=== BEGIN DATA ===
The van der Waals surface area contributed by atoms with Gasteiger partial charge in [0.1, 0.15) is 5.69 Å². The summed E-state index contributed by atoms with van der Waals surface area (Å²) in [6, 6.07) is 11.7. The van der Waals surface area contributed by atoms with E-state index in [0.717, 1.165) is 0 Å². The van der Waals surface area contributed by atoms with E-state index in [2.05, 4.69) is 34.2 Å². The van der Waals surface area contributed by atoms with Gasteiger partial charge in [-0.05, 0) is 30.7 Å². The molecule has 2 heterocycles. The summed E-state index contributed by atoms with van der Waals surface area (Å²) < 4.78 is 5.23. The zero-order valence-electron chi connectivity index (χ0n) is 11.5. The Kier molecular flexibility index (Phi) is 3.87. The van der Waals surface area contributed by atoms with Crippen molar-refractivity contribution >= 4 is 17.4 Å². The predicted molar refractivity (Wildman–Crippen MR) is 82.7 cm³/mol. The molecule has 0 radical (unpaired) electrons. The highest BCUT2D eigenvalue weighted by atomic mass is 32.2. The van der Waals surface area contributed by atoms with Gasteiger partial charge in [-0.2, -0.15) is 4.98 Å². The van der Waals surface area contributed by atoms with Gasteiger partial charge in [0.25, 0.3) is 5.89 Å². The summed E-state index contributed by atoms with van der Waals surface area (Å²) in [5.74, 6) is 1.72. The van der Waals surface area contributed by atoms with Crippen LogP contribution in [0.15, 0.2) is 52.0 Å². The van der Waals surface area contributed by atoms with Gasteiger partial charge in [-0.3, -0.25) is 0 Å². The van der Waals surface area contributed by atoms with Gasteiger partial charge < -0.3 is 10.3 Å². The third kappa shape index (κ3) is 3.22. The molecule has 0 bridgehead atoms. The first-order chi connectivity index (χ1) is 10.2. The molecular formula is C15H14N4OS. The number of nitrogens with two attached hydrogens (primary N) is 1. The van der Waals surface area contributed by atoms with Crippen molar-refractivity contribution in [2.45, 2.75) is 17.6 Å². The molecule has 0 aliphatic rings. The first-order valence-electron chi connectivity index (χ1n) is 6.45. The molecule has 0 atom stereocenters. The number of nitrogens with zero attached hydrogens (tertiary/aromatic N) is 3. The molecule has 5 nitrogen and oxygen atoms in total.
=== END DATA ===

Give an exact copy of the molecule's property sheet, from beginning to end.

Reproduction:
The van der Waals surface area contributed by atoms with Gasteiger partial charge in [0.1, 0.15) is 5.69 Å². The summed E-state index contributed by atoms with van der Waals surface area (Å²) in [6, 6.07) is 11.7. The van der Waals surface area contributed by atoms with E-state index in [0.717, 1.165) is 0 Å². The van der Waals surface area contributed by atoms with E-state index in [2.05, 4.69) is 34.2 Å². The van der Waals surface area contributed by atoms with Gasteiger partial charge in [-0.05, 0) is 30.7 Å². The molecule has 2 heterocycles. The summed E-state index contributed by atoms with van der Waals surface area (Å²) < 4.78 is 5.23. The zero-order valence-electron chi connectivity index (χ0n) is 11.5. The Kier molecular flexibility index (Phi) is 3.87. The van der Waals surface area contributed by atoms with Crippen molar-refractivity contribution >= 4 is 17.4 Å². The predicted molar refractivity (Wildman–Crippen MR) is 82.7 cm³/mol. The molecule has 0 radical (unpaired) electrons. The highest BCUT2D eigenvalue weighted by atomic mass is 32.2. The van der Waals surface area contributed by atoms with Gasteiger partial charge in [-0.2, -0.15) is 4.98 Å². The van der Waals surface area contributed by atoms with Gasteiger partial charge in [0.25, 0.3) is 5.89 Å². The summed E-state index contributed by atoms with van der Waals surface area (Å²) in [5.74, 6) is 1.72. The van der Waals surface area contributed by atoms with Crippen LogP contribution in [0.15, 0.2) is 52.0 Å². The van der Waals surface area contributed by atoms with Gasteiger partial charge in [-0.3, -0.25) is 0 Å². The van der Waals surface area contributed by atoms with Gasteiger partial charge < -0.3 is 10.3 Å². The third kappa shape index (κ3) is 3.22. The molecule has 0 bridgehead atoms. The first-order chi connectivity index (χ1) is 10.2. The molecular formula is C15H14N4OS. The number of nitrogens with two attached hydrogens (primary N) is 1. The van der Waals surface area contributed by atoms with Crippen molar-refractivity contribution in [2.45, 2.75) is 17.6 Å². The molecule has 0 aliphatic rings. The first-order valence-electron chi connectivity index (χ1n) is 6.45. The molecule has 0 atom stereocenters. The number of nitrogens with zero attached hydrogens (tertiary/aromatic N) is 3. The molecule has 5 nitrogen and oxygen atoms in total.